Shadow of the Colossus (February 6th - PS4)
If the haunting adventure The Last Guardian left you wanting more of Fumito Ueda’s dream-like worlds, this might be just the thing. It’s not a brand new game, but instead what looks like a fairly robust remake of the PS2 classic Shadow of the Colossus. It’s a powerful experience that merges storytelling and gameplay in fascinating ways, and now you can enjoy it on your PS4.
Shenmue III (Late 2018 - PC, PS4)
One of a number of crowdfunded sequels to classic games, the next Shenmue managed to become the most funded game in Kickstarter’s history. Naturally, it’ll be a challenge to live up to those lofty expectations, and it’s not clear whether or not Shenmue III will manage that feat. The first trailer showed off gorgeously detailed environments, alongside comically deadpan characters, resulting in a curious mix of big-budget and retro.
Skull & Bones (Fall 2018 - PC, PS4, Xbox One)
One of the more curious reveals at E3 this year was Skull & Bones, a strategic naval warfare game set in a world of pirates. Given that it’s being developed at Ubisoft, it seems like a natural evolution of the swashbuckling elements of Assassin’s Creed IV. It’ll include both a single-player campaign and a multiplayer aspect, where you can compete with friends to find the best treasure.
Spider-Man (2018 - PS4)
One of the most overlooked games of this generation is Insomniac’s Sunset Overdrive, a wild and inventive take on the typical action of open-world games. Thankfully, the studio is getting a chance to build on that, but with a much more recognizable character: Spider-Man. It could just be the webslinger’s best video game outing, though it’s important to note that you’re definitely not going to be killing anyone in the game.
Starlink: Battle For Atlas (2018 - PS4, Xbox One, Switch)
With the demise of Disney Infinity and the dip in popularity for Skylanders, it seems like the toys-to-life genre is on its way out. But that isn’t stopping Ubisoft from jumping in with the sci-fi tinged Starlink, a game where players can build their own ships using collectible components in the real world, and then pilot their creations in the game itself.
Surviving Mars (2018 - PC, PS4, Xbox One)
While humanity debates whether or not we should go to Mars IRL, Surviving Mars will give you the chance to hang out on the red planet virtually. It’s a strategy game from Paradox Interactive — the same team behind games like Cities: Skylines — that tasks you with building a colony on Mars. It’ll be a challenge, and people will die, but it’s your job to keep that number as small as possible.
System Shock (2018 - PC, PS4, Xbox One)
1994’s System Shock was an incredibly influential game, paving the way for similar first-person experiences like BioShock and Dishonored. But it’s also often overlooked, which makes its upcoming reboot all the more timely. It’s a refresh of the sci-fi classic, complete with upgraded visuals and a new interface, that should make it more palatable to modern audiences.
Vampyr (Spring 2018 - PC, PS4, Xbox One)
Vampyr is an ambitious open-world RPG from the studio behind Life is Strange. It’s a game where your choices matter a great deal: as you stalk around the streets of London as a vampire, you’ll need to decide whether or not to feed on the citizens around you. Who you decide to kill — or spare — will dramatically change the people and world around you. Bite with care.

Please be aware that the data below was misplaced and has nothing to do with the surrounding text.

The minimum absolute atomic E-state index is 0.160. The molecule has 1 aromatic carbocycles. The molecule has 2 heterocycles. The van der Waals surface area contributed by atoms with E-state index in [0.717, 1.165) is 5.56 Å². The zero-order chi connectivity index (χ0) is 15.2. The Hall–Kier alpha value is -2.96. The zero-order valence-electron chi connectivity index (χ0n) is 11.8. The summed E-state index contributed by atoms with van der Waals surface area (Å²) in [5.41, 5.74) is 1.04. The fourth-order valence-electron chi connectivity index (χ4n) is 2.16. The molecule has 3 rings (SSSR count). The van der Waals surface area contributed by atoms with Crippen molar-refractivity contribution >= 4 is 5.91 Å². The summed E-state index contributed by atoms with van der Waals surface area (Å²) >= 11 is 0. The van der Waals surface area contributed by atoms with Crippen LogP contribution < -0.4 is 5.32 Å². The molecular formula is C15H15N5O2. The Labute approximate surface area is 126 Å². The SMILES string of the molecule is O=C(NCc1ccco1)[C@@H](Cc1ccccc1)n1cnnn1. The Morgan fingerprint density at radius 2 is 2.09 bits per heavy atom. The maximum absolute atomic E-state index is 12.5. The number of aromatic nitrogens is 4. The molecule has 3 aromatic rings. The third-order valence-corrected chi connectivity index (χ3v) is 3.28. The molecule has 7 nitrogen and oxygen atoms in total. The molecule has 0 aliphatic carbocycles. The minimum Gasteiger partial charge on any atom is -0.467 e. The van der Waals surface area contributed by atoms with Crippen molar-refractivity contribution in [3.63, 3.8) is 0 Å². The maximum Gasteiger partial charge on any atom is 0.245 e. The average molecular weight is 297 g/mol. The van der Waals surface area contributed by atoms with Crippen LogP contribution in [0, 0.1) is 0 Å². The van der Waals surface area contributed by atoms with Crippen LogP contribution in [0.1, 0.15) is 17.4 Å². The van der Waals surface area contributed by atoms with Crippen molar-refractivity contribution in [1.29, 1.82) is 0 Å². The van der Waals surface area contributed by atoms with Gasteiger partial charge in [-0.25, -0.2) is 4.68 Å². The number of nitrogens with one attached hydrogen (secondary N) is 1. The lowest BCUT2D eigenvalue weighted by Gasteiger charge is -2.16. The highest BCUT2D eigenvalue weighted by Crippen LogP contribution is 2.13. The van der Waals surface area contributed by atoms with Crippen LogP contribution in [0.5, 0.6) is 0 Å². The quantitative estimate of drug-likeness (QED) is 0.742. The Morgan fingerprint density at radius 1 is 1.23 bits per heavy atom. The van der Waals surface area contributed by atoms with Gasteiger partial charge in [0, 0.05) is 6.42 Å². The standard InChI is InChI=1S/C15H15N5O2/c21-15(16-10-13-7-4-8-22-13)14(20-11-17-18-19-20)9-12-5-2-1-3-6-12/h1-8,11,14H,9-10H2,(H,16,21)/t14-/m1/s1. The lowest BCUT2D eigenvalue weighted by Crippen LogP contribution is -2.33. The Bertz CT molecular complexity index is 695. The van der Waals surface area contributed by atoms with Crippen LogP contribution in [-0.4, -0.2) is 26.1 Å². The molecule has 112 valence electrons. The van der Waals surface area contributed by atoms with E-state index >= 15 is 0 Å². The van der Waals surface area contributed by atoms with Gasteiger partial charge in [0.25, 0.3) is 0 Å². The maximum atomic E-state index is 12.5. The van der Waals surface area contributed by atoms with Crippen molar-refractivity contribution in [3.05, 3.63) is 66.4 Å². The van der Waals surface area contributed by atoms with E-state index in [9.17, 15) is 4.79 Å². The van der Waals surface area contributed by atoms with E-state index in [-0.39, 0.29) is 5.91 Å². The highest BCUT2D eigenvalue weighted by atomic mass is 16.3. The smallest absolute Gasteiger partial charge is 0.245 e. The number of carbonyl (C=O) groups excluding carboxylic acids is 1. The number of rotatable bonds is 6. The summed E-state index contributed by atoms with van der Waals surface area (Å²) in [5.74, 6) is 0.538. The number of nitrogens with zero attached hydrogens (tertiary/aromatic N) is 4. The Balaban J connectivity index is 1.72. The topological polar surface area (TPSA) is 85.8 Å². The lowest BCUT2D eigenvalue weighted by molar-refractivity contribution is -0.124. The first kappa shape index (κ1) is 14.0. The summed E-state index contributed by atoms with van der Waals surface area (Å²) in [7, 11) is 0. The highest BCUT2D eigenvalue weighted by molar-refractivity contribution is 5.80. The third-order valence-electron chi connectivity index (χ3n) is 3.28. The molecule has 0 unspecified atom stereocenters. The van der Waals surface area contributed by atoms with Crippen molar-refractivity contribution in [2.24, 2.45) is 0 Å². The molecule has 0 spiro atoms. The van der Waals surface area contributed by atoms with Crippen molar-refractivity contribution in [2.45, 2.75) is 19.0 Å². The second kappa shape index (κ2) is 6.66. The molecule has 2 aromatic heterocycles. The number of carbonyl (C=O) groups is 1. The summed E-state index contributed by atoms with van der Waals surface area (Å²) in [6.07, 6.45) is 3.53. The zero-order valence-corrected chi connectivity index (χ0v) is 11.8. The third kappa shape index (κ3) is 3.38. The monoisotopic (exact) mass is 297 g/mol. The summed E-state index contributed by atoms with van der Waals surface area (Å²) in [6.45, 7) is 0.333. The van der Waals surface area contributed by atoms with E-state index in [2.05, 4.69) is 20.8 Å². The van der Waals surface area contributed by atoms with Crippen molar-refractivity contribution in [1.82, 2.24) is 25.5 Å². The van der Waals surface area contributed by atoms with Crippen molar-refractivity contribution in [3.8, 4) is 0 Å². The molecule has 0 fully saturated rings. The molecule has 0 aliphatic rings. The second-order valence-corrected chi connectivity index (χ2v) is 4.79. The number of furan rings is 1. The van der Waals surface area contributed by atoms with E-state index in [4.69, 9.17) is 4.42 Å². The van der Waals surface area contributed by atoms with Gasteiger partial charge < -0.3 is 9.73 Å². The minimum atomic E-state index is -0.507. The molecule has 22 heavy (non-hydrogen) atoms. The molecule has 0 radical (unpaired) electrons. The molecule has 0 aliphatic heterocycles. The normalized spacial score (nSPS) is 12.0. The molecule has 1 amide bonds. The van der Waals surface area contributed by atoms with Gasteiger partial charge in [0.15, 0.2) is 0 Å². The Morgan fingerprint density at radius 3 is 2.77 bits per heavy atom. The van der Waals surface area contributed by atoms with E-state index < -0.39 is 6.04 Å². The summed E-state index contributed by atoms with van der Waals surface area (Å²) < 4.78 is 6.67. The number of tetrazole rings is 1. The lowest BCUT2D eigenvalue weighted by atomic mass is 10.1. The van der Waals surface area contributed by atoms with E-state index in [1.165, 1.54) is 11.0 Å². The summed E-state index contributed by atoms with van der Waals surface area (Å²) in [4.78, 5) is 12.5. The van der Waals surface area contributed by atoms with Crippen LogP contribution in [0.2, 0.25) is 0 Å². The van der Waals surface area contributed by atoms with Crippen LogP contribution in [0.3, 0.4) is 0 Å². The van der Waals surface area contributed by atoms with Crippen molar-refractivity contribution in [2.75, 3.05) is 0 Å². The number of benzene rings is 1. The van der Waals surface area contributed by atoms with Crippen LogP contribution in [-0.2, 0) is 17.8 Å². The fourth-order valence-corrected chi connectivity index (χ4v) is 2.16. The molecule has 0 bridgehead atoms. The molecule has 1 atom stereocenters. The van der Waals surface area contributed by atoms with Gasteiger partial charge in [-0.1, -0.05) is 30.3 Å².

The Walking Dead: The Final Season (2018 - Platforms TBD)
The fourth season of Telltale’s excellent adaptation of The Walking Dead will also be its last. We’re not quite sure what the studio has planned for its last stab at the undead apocalypse, but at least we know who will be in charge: unlike the detour of season three, the final season will once again put you in the capable role of survivor Clementine.
Wattam (2018 - PC, other platforms TBD)
Keita Takahashi, the iconic creator of Katamari, is back with a new game that looks appropriately weird. Called Wattam, it’s described as an “exploratory game,” and it looks almost like an interactive toy. The kind of toy where you can hold hands with a cloud or soar through the air as a lawnmower.
The Wolf Among Us: Season 2 (2018 - Platforms TBD)
Way back in 2013, Telltale released a tense and gritty fantasy whodunit with The Wolf Among Us, an adaptation of the comic Fables. Now the studio is returning for a second season, though it doesn’t sound like it will continue the same storyline. Instead, Telltale says, players can expect a “fresh” narrative that serves as “a standalone product separate from season one.”
Yakuza 6 (March 20th - PS4)
The once-niche Yakuza series has seen something of a breakout year in 2017. It started with the wonderful prequel Yakuza 0, which was then followed by a remake of the first game in the series. That makes now an ideal time for Yakuza 6, the first game in the series built for modern hardware. It has everything you’d expect: deep combat, a thrilling criminal drama, and also a gangster watching a baby, for some reason.
Yoshi (2018 - Switch)
Nintendo hasn’t talked a lot about what it has planned for next year, but one of the games we do know about is an adorable new Yoshi adventure. The side-scrolling game has an aesthetic that looks like a cross between Paper Mario and Yoshi’s Woolly World, complete with papercraft levels and an extra fuzzy hero.